Since generalized hyperhidrosis is usually secondary to an underlying illness or a side effect of a medication, the first approach to providing relief from the excessive sweating is to investigate the cause. Underlying conditions should then be treated appropriately and relevant medications should be adjusted, if possible, to relieve the sweating symptoms. (see Causes of Secondary Hyperhidrosis).
If symptoms persist during or after treatment of the primary condition and/or medication adjustments, consideration can be given to using a systemic medication to reduce sweating. Recently, the International Hyperhidrosis Society and two of its physician leaders conducted an in-depth webinar all about the use of oral medications to treat hyperhidrosis. You can "watch the full video here." Keep in mind that it will be important to ascertain whether a specific agent is contraindicated in the primary illness and does not interact with drugs used to treat that illness. In the rare instance in which there is no underlying cause found for generalized hyperhidrosis, consideration must be given to treating the most involved areas as one would in focal hyperhidrosis.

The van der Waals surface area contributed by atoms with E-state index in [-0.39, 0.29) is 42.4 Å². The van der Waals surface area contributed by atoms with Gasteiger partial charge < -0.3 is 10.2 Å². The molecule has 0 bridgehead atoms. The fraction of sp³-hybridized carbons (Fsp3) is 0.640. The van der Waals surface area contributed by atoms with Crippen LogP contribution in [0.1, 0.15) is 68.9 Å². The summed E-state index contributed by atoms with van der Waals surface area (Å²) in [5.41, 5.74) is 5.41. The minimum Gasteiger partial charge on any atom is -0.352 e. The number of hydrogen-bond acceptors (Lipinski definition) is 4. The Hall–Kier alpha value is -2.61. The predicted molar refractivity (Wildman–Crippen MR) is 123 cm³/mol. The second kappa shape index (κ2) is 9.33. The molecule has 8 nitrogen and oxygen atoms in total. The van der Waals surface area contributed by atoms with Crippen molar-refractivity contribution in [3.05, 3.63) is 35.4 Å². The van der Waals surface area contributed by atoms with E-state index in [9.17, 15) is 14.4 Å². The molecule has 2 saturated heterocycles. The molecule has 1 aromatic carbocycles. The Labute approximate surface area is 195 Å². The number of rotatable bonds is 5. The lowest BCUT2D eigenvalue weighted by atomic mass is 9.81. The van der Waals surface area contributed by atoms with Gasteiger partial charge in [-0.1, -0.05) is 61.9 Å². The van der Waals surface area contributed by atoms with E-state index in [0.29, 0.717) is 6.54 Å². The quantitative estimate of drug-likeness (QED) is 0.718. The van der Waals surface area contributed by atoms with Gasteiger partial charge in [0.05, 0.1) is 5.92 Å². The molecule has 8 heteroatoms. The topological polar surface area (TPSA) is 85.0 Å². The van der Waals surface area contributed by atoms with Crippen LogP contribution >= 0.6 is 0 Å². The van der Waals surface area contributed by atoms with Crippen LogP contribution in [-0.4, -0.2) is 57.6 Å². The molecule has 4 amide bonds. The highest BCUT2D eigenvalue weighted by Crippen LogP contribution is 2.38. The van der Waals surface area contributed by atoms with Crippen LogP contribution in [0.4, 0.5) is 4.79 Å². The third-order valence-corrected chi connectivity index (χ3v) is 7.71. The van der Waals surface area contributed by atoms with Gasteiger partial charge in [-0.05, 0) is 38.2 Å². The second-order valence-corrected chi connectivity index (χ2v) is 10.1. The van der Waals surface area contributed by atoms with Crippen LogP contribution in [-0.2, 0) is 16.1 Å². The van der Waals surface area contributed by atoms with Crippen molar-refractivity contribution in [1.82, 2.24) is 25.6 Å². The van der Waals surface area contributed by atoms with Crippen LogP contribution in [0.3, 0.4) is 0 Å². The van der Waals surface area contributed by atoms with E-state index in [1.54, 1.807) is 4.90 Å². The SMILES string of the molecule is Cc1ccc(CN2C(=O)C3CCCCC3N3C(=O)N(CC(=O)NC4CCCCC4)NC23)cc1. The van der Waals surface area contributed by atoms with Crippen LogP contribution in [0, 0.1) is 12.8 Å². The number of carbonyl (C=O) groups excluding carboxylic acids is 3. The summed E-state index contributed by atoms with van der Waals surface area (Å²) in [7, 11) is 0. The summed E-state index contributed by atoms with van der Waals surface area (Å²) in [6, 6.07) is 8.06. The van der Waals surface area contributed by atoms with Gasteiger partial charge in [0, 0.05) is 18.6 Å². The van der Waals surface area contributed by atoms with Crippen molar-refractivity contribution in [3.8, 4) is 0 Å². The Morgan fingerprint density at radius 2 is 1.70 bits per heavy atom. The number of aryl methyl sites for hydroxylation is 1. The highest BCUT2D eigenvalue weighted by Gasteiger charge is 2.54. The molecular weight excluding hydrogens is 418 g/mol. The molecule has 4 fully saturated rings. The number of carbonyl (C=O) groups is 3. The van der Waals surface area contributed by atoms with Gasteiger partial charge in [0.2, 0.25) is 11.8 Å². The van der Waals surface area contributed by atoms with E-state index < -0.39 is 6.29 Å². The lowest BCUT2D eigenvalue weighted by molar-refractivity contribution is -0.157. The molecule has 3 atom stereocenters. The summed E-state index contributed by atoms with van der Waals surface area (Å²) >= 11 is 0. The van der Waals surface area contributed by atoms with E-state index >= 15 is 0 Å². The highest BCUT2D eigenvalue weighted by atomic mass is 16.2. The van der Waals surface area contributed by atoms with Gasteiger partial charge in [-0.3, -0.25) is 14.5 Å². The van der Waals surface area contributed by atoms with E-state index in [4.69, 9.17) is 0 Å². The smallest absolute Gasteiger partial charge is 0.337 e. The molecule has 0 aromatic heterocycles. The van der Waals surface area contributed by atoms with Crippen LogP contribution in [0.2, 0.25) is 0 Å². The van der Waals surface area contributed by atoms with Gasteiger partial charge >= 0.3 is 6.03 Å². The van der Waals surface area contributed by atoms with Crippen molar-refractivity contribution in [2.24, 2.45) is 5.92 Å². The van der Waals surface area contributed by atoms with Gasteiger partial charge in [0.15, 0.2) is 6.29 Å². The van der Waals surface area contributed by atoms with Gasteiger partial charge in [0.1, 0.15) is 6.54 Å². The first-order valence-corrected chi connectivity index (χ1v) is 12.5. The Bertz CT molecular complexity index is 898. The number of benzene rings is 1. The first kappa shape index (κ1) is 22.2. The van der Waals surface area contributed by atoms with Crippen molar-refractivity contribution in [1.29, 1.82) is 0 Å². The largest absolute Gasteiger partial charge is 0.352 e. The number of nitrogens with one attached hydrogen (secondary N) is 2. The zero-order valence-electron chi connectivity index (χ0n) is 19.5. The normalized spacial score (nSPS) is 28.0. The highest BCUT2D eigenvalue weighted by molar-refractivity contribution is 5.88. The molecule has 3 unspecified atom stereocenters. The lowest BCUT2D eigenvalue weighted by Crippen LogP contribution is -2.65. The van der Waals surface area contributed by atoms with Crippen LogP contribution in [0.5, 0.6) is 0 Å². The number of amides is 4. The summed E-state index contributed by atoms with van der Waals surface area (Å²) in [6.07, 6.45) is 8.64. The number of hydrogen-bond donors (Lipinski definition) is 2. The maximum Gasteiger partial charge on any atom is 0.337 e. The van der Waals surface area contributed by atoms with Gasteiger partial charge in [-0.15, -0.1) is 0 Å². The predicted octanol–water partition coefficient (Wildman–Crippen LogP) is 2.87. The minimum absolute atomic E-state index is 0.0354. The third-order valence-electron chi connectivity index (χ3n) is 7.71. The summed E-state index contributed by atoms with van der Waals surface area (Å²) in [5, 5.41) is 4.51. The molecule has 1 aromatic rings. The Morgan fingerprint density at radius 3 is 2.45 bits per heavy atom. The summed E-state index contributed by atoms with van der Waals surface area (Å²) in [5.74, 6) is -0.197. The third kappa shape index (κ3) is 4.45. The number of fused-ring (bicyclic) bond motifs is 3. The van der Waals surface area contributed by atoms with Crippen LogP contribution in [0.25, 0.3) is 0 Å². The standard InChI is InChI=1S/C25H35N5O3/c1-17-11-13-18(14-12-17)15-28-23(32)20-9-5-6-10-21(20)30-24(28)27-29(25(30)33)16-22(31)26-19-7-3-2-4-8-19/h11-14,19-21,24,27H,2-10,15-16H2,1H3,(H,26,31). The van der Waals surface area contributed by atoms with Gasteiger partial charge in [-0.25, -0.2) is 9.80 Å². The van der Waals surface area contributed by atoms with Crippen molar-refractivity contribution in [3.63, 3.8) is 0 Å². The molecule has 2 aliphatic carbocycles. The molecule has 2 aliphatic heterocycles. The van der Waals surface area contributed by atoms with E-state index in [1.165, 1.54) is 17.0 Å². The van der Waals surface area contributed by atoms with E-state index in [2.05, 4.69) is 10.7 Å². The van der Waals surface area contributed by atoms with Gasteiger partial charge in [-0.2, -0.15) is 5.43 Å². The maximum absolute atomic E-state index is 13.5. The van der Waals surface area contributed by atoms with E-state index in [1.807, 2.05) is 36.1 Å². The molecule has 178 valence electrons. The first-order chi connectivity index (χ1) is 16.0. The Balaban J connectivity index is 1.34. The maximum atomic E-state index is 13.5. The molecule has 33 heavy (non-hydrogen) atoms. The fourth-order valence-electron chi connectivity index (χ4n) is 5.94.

If symptoms seem to be worse in anxiety-provoking situations (such as during public speaking), expectant use of a systemic medication may be useful.[  Propranolol may be particularly useful in this circumstance. Clonidine can be useful for the treatment of secondary hyperhidrosis due to antianxiety or antidepressant medications.